No verses in the Torah have caused as much pain to LGBTQ people as Leviticus 18:22 and 20:13. Hundreds of thousands of words have been written on what these verses might mean and how they fit into our modern (and ancient) interpretations of Judaism (and many of them on this blog).
This year we offer yet another interpretation of these verses, this time focusing on the possibility that what Leviticus 18:22 and 20:13 really prohibit is sexual conquest of one's fellow in order to demean him, embarrass him, or take revenge on him.
To begin, we must deconstruct the verses, as written in the Hebrew. (For translation, check out this post from 2014.)
וְאֶת זָכָר לֹא תִשְׁכַּב מִשְׁכְּבֵי אִשָּׁה תּוֹעֵבָה הִוא
V'ET ZAKHAR, LO TISHKAV MISH-KA-VEH ISHA, TO-EH-VAH HEE.
וְאִישׁ אֲשֶׁר יִשְׁכַּב אֶת זָכָר מִשְׁכְּבֵי אִשָּׁה תּוֹעֵבָה עָשׂוּ שְׁנֵיהֶם מוֹת יוּמָתוּ דְּמֵיהֶם בָּם
V'ISH ASHER YISHKAV ET ZACHAR MISH-KA-VEH ISHA, TO-EH-VAH ASU SHNEY-HEM; MOT YUMATU, D'MAY-HEM BAM
The challenge of interpreting and translating the Torah lies in the fact that there is no dictionary for the text. Much like a seventh grade English class, we're forced to use context clues when we come across a word or a concept with which we're not familiar. In this case, the word that has created confusion over the centuries is "miskhaveh / מִשְׁכְּבֵי" ("lyings"). So, let's take a look at all of the times this word appears in the Torah and in what contexts it's used.
The first two are the verses above, Leviticus 18:22 and 20:13. There's only one other use in the Torah of the word miskhaveh / מִשְׁכְּבֵי:
פַּ֤חַז כַּמַּ֙יִם֙ אַל־תֹּותַ֔ר כִּ֥י עָלִ֖יתָ מִשְׁכְּבֵ֣י אָבִ֑יךָ אָ֥ז חִלַּ֖לְתָּ יְצוּעִ֥י עָלָֽה׃
PAKHAZ KA-MAYIM AL-TOTAR KI ALEE-TAH MISH-KA-VEH AH-VEE-CHA, AZ KHEE-LAL-TAH YA-TZU-EE AH-LAH
At this point of the Torah, Jacob is on his death bed giving final blessings to each of his children. Rather than bless Reuben, though, he says that Reuben is "unstable like water" and "without excellency" because "you went up to your father's bed [mishkaveh] and defiled it."
This is a reference back to a story at Genesis 35:22:
When Jacob's wife Rachel died, Jacob should have moved in with his first wife, Leah. Instead, Jacob elevated his concubine, Bilhah. Reuben, Leah's oldest son, was very upset and slept with Bilhah in order to humiliate his father and get revenge. The story used the verb "va-yishkav / וַיִּשְׁכַּב" [and he laid], but, long after this event, Jacob uses the noun form of the word, "miskhaveh / מִשְׁכְּבֵי."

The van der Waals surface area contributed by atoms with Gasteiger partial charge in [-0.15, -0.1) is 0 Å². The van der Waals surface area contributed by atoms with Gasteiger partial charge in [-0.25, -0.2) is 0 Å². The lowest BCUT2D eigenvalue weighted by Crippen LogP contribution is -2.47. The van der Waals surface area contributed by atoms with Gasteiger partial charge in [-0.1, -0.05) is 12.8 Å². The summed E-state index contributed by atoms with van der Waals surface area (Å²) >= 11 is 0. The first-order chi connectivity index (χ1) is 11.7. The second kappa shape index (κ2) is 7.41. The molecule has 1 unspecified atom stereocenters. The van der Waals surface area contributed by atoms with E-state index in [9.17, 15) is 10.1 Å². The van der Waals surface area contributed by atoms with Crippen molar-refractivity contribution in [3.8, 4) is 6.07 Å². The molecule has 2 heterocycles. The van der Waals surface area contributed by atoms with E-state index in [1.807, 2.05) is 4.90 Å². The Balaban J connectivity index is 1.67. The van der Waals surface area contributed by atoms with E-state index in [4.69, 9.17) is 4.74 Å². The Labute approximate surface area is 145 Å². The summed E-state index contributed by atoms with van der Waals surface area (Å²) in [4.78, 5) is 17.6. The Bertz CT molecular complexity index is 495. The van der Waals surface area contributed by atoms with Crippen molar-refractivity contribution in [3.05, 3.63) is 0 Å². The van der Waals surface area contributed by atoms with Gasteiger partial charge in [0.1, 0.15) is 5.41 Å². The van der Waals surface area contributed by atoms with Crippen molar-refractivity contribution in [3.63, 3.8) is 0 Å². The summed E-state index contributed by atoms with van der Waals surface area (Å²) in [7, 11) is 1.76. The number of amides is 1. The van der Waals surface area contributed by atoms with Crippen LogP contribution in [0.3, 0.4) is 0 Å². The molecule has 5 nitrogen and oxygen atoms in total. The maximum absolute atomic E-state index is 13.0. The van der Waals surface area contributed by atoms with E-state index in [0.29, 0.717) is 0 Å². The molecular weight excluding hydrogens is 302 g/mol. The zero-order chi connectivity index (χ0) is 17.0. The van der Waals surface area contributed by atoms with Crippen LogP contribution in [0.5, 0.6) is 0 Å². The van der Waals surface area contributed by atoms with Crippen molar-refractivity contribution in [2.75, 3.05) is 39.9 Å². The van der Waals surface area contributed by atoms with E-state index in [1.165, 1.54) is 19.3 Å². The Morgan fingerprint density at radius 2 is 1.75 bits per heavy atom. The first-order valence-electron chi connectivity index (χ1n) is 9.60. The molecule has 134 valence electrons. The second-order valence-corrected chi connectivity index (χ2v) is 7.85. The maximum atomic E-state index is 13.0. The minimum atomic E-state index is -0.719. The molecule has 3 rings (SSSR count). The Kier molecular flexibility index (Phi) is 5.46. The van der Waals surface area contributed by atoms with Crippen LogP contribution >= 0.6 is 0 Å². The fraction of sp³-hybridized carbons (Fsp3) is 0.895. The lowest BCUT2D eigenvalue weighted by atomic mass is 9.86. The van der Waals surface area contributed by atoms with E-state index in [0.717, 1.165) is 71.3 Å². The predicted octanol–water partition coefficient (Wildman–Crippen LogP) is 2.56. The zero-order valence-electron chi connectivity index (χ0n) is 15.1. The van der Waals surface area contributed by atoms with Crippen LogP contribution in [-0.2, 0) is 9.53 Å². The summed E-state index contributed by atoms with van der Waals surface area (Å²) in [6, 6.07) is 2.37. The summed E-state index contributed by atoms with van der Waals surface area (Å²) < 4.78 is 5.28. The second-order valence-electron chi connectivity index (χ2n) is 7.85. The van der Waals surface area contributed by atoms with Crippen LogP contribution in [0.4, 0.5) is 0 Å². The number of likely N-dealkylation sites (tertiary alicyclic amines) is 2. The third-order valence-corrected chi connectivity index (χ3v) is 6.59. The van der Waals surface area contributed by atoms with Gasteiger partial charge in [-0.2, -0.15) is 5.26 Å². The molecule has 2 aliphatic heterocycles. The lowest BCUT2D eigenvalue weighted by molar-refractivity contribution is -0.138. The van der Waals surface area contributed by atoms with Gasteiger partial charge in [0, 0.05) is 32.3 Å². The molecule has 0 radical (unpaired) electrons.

With this use of the word "miskhaveh / מִשְׁכְּבֵי," it's clear that Jacob is rebuking Reuben's attempt at revenge in order to humiliate and embarrass him. The idea that the word "miskhaveh / מִשְׁכְּבֵי" is used as a signifier for revenge/dehumanizing/humiliation is not new.
Rabbi Jeff Goldwasser wrote in 2013:
Throughout the Bible, sexuality between people of the same gender, especially between two men, is understood in one of two ways: 1) A form of violence and domination exerted by one man over another to humiliate him, and 2) A form of sexual excess that is so unbridled that it does not discriminate between male and female.
And in his book Wrestling with God and Men, Rabbi Steve Greenberg points out:
We have seen that homoeroticism in the Book of Genesis never appears outside of violent contexts...What Leviticus prohibits, then, may be the humiliation of one's fellow by sexual penetration, and the willingness to humiliate one's self by allowing such a violation of one's male body.
Jay Michaelson asserts in his essay:
In the misogynistic culture to which the Torah was given ("The Torah speaks in the language of man"), to be sexually penetrated was a form of degradation. Leviticus 18 demands that this degradation never be visited upon another man. This explains the use of the word et and the strange locution mishkevei ishah: it refers to doing something humiliating to a man. If the prohibition meant something other than degradation, it would have said im adam - "with" a man, rather than et adam, which means, roughly, "to" or "at" a man.
For many, this line of reasoning is the most rational: Leviticus 18:22 and 20:13 don't speak to consensual, loving, supportive same-gender relationships (even sexual relationships). Instead, these verses prohibit the use of sex to humiliate, demean, or embarrass one's fellow man, which is never acceptable under any circumstance.